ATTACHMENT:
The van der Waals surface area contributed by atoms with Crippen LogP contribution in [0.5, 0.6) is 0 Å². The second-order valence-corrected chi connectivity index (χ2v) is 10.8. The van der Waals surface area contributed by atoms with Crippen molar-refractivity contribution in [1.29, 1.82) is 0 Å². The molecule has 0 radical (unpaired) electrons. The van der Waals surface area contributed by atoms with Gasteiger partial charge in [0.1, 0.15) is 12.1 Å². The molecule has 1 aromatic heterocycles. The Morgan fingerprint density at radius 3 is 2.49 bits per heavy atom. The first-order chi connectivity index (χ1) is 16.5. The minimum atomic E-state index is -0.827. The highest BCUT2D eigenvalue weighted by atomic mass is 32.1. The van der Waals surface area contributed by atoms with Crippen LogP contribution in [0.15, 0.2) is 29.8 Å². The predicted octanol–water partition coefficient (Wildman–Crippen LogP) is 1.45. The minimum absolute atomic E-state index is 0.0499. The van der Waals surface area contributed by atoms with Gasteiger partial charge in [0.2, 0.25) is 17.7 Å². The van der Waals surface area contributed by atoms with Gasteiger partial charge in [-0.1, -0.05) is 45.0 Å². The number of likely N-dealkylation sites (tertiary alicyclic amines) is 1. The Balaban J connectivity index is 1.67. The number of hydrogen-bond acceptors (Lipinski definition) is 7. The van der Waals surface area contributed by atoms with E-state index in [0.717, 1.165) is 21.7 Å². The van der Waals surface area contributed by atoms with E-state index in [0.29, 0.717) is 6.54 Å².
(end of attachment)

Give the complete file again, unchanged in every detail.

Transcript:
The van der Waals surface area contributed by atoms with Crippen LogP contribution in [0.5, 0.6) is 0 Å². The second-order valence-corrected chi connectivity index (χ2v) is 10.8. The van der Waals surface area contributed by atoms with Crippen molar-refractivity contribution in [1.29, 1.82) is 0 Å². The molecule has 0 radical (unpaired) electrons. The van der Waals surface area contributed by atoms with Gasteiger partial charge in [0.1, 0.15) is 12.1 Å². The molecule has 1 aromatic heterocycles. The Morgan fingerprint density at radius 3 is 2.49 bits per heavy atom. The first-order chi connectivity index (χ1) is 16.5. The minimum atomic E-state index is -0.827. The highest BCUT2D eigenvalue weighted by atomic mass is 32.1. The van der Waals surface area contributed by atoms with Crippen LogP contribution in [0.15, 0.2) is 29.8 Å². The predicted octanol–water partition coefficient (Wildman–Crippen LogP) is 1.45. The minimum absolute atomic E-state index is 0.0499. The van der Waals surface area contributed by atoms with Gasteiger partial charge in [0.2, 0.25) is 17.7 Å². The van der Waals surface area contributed by atoms with Gasteiger partial charge in [-0.1, -0.05) is 45.0 Å². The number of likely N-dealkylation sites (tertiary alicyclic amines) is 1. The Balaban J connectivity index is 1.67. The number of hydrogen-bond acceptors (Lipinski definition) is 7. The van der Waals surface area contributed by atoms with E-state index in [0.717, 1.165) is 21.7 Å². The van der Waals surface area contributed by atoms with E-state index in [0.29, 0.717) is 6.54 Å².